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Feminism, Journalism, or Both? Local Television News Framing of a Campus Rape Scandal
Unformatted Document Text:  Feminism, Journalism, or Both? 18 An informal code of allegiance to area colleagues had to be weighed against making the most of a limited opportunity in one instance. When the college president finally agreed to answer questions on camera, he would only consent to appearing at a press conference under the watchful guise of several public relations consultants, instead of providing the one-on-one interview the station had requested. The producer said she believed that inviting other local media less familiar with the story was calculated to dilute her station’s ability to get their questions answered. Despite their concerns about offending other local media with their behavior at the press conference (Clayman & Reisner, 1998), her station ultimately opted to be very aggressive in their questioning: We’d sit there and we’d be like, OK, let’s be polite. We’ll wait. And then we would pick up, because we have real questions. They had multiple press agents there, people they had hired, media relations people, who flanked us. And, any time we would try to get a line of questioning in, somebody would stand up from one of the public relations firms: “That’s enough. We want to get somebody else in.” Ultimately, deciding to be aggressive led to mixed results for the station: “It was disappointing that it went down that way, but very smart on [the college’s] part because it, in some respect, it did work. Here we were monopolizing a press conference. That’s how everybody looked at it, when what we knew was that we had really been screwed and we were angry. The Administration Mishandled the Response The third frame emerges from a theme mentioned in 21 speech events, which discuss the college administration’s mishandling the response to assaults. This frame overlaps with the first two, usually emerging in discussions related to inadequate steps taken to collect evidence or in seemingly lax punishment of perpetrators. A voice-over description of a newly reported rape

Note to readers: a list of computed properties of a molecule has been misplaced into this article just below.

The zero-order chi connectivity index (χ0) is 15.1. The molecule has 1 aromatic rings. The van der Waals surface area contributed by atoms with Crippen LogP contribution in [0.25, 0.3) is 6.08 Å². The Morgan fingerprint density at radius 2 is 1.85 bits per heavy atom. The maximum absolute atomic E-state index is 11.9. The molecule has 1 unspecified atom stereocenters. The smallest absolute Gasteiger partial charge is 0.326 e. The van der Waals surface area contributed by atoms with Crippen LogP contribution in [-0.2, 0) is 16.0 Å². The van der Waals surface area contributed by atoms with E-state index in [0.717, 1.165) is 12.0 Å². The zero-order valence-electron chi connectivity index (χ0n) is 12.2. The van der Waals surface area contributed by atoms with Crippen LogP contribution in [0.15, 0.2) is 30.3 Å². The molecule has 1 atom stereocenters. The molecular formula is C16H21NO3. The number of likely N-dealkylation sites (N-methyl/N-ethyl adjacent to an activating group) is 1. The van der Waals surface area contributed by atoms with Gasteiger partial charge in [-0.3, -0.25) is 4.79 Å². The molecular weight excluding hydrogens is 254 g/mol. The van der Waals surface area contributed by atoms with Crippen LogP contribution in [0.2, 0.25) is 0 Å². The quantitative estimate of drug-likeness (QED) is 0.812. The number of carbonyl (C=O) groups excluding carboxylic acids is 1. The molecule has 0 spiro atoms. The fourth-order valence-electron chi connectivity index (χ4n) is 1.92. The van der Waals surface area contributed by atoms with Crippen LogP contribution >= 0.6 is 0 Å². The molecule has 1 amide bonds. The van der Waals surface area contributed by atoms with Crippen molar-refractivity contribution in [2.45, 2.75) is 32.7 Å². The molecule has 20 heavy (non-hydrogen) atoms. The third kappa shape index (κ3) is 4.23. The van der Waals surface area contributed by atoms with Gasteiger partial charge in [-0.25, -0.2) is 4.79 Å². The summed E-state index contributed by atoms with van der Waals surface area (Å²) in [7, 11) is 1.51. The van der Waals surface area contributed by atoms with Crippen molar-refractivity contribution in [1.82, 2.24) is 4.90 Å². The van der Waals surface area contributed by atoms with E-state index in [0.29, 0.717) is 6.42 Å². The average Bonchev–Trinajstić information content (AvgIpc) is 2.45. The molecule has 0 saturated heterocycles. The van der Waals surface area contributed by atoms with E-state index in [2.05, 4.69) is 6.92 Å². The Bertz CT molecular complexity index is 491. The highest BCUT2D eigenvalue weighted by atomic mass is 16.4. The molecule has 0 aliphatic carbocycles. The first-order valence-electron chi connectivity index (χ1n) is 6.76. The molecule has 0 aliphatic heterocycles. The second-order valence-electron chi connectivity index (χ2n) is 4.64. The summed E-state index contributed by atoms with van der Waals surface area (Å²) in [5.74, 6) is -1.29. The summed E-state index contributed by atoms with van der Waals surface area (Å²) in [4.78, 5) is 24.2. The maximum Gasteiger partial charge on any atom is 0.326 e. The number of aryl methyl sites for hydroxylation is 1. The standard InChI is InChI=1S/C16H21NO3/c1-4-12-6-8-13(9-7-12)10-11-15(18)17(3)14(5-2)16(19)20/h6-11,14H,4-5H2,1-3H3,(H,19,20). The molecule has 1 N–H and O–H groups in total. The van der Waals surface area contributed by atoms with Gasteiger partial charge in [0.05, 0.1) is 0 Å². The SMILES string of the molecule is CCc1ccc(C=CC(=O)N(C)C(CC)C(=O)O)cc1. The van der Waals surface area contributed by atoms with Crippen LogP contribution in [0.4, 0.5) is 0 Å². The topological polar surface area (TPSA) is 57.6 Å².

Authors: Worthington, Nancy.
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Feminism, Journalism, or Both? 18
An informal code of allegiance to area colleagues had to be weighed against making the
most of a limited opportunity in one instance. When the college president finally agreed to
answer questions on camera, he would only consent to appearing at a press conference under the
watchful guise of several public relations consultants, instead of providing the one-on-one
interview the station had requested. The producer said she believed that inviting other local
media less familiar with the story was calculated to dilute her station’s ability to get their
questions answered. Despite their concerns about offending other local media with their behavior
at the press conference (Clayman & Reisner, 1998), her station ultimately opted to be very
aggressive in their questioning:
We’d sit there and we’d be like, OK, let’s be polite. We’ll wait. And then we would pick
up, because we have real questions. They had multiple press agents there, people they
had hired, media relations people, who flanked us. And, any time we would try to get a
line of questioning in, somebody would stand up from one of the public relations firms:
“That’s enough. We want to get somebody else in.”
Ultimately, deciding to be aggressive led to mixed results for the station: “It was disappointing
that it went down that way, but very smart on [the college’s] part because it, in some respect, it
did work. Here we were monopolizing a press conference. That’s how everybody looked at it,
when what we knew was that we had really been screwed and we were angry.
The Administration Mishandled the Response
The third frame emerges from a theme mentioned in 21 speech events, which discuss the
college administration’s mishandling the response to assaults. This frame overlaps with the first
two, usually emerging in discussions related to inadequate steps taken to collect evidence or in
seemingly lax punishment of perpetrators. A voice-over description of a newly reported rape


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